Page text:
As much as 98% of New Zealand’s household electrical and electronic waste – or “e-waste" – may end up in landfills,
according to recent research which used the Whangarei District as a case study.
New Zealand produces an estimated 98,000 tonnes of e-waste each year, and the amount is growing up to three times faster
than any other type of waste. Despite this, e-waste is still managed through voluntary schemes in New Zealand, and a
recent study into the e-waste management behaviours of households in Whangarei found that, in the current system, the
cost, and a lack of knowledge, could contribute to only 1.8% of e-waste being recycled through municipal services in the
The study recommended that e-waste is labelled as a priority product under available government policy, due to its
growing volume and its potential to cause significant environmental harm. Prioritising e-waste would mean that the waste
stream would need to be managed under a national mandatory product stewardship scheme.
The European Union prioritised e-waste in 1991, and their product stewardship schemes include extending producer
responsibilities meaning producers are required to take more responsibility for each stage of their product’s lifecycle,
from creation to disposal. A further example of product stewardship includes providing services to collect e-waste for
recycling. The 2017 Global E-waste Monitor, which provides a global overview of the e-waste problem, found that in 2016
Northern Europe achieved an official e-waste collection rate of 49%, whereas New Zealand had an official collection rate
“There are significant benefits from the reduction, reuse, recycling and recovery of e-waste, including reduced
environmental and human health impacts at both the product creation stage, such as those caused by precious metal
mining, and at the end of the product’s life, by way of hazardous substance leakage into the environment”, said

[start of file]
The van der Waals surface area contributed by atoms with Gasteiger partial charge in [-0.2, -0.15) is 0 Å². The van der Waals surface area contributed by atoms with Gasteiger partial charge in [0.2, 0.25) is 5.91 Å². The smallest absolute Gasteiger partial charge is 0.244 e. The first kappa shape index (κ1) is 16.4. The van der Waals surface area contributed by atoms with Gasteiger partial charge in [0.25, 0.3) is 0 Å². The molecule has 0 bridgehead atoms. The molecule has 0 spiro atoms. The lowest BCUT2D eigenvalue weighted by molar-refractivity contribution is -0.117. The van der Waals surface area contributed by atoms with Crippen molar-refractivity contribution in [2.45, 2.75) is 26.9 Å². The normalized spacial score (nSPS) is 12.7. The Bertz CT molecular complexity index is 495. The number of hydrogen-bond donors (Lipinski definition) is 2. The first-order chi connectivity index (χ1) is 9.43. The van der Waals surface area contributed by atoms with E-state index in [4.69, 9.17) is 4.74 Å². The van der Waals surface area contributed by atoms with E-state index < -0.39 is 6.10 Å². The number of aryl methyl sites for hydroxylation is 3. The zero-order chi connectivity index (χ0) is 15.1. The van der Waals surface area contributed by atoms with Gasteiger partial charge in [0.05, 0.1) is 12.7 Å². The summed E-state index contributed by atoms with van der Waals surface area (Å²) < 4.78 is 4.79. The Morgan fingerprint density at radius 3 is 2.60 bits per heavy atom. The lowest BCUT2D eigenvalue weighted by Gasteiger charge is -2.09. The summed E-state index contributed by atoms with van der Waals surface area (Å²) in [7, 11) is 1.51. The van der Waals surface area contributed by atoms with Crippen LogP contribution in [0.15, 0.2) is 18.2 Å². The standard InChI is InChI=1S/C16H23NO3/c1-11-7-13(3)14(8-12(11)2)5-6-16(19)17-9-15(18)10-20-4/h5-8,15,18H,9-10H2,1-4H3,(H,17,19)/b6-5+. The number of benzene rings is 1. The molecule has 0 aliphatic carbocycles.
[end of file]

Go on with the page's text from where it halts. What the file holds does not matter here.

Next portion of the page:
Vicktoria Blake, author of the Whangarei-based study. “Mandating the extension of producer responsibilities, making them
responsible for managing the end-of-life stage of their electrical and electronic products, would work to ensure the
appropriate management of e-waste, and could even enable wider reaching economic opportunities.”
The New Zealand Government has the ability to apply similar regulation to that embraced by the EU under the Waste
Minimisation Act 2008, however SLR Consulting Ltd.’s 2015 report found that there was insufficient data available to
meet the requirements to label e-waste a priority, which would reduce the amount of e-waste that is ending up in
landfills, as shown in Northern Europe’s success. The Whangarei-based study was designed to assist with providing the
data this report stated was required.
“Unless we consider prioritising e-waste for product stewardship, the risks of detrimental effects caused by e-waste
will continue to rise, and New Zealand could become a literal dumping ground for inferior and end-of-life electronic
goods”, Ms Blake said.
The Whangarei case study was only a snapshot of the e-waste scape in New Zealand, however, it paints a sobering picture
of the growing amount of hazardous waste entering our landfills.